• Burst Performance is now scalable to 16,000 IOPS (instead of 3,000 IOPS)

While the default burst performance is unchanged from 3,000 IOPS/sec, users can reserve additional burst performance up to 16,000 IOPS/sec for an additional fee.   

  •  Volume Performance is now configurable independent of volume size! 

Volume Performance can now be configured from 3,000 IOPS/sec (note: this is base, not burstable like GP2) up to 16,000 IOPS! Speed can be configured from 125MiBs to 1,000 MiBs independent of volume size.  

  •  GP3 volumes are not dependent on the EC2 instance for network performance!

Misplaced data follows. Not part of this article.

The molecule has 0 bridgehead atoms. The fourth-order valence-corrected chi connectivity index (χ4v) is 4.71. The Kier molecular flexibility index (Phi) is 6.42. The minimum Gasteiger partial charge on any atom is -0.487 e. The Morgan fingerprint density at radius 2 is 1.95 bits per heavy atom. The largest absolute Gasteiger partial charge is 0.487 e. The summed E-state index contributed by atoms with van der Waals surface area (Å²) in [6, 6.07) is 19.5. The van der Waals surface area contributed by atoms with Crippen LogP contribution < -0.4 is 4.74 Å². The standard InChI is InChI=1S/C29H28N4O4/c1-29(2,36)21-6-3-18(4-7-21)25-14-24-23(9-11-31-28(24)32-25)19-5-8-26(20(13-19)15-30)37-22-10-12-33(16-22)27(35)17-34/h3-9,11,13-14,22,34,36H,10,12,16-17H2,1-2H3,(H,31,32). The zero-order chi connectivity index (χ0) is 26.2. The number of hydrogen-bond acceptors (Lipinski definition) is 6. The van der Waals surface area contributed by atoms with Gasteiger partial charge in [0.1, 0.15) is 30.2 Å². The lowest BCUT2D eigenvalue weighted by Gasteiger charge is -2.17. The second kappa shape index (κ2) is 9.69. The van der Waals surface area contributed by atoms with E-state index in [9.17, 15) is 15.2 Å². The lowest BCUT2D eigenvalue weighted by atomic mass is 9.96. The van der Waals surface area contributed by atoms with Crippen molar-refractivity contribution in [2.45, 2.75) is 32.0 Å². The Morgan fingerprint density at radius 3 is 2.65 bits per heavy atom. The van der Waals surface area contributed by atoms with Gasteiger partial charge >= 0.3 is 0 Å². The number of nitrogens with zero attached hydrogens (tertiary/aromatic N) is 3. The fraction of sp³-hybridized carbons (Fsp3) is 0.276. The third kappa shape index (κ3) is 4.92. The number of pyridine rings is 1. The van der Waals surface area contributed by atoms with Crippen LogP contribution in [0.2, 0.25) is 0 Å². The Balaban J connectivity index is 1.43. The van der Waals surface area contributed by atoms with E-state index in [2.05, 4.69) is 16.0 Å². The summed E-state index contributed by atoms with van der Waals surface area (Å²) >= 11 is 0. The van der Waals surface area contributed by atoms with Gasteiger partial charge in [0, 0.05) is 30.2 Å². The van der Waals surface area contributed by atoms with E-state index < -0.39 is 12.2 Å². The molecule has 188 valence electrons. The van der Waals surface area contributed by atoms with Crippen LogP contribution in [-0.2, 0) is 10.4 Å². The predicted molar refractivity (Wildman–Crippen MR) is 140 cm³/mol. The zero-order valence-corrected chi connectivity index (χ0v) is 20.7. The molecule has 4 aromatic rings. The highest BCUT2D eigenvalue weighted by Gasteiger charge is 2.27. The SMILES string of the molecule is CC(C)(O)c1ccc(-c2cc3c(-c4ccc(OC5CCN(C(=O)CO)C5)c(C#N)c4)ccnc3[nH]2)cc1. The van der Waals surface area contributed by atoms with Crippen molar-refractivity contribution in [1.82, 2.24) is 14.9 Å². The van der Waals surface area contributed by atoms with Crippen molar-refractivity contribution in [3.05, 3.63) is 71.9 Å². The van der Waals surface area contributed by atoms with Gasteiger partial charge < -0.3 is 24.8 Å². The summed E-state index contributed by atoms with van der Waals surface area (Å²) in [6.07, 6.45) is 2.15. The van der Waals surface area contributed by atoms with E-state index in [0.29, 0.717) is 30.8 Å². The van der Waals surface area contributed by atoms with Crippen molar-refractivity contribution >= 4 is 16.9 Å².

GP3 Volumes now communicate over a separate network path, instead of sharing the allocated network bandwidth


A Great Deal Gets Even Better

Existing volumes can be migrated in place through an API call without downtime or disruption! This has created a no risk scenario with no apparent downsides.  Additionally, all snapshot capabilities are fully supported under existing lifecycle management policies.  Did I mention that it is 20% lower in cost than GP2?  This is proof that a few great things did come out of 2020.   For the vast majority of workloads that were either over-provisioned for performance or migrated to IO2 (the most performant, and expensive tier of EBS), GP3 is now a lower cost, no compromise solution.  

 Of course, there will still be a few of the highest performance use cases that need more than 16,000 IOPS, they can stay on IO2…but for everyone else...GP3 is here and an important new tool for Cloud Cost Optimization.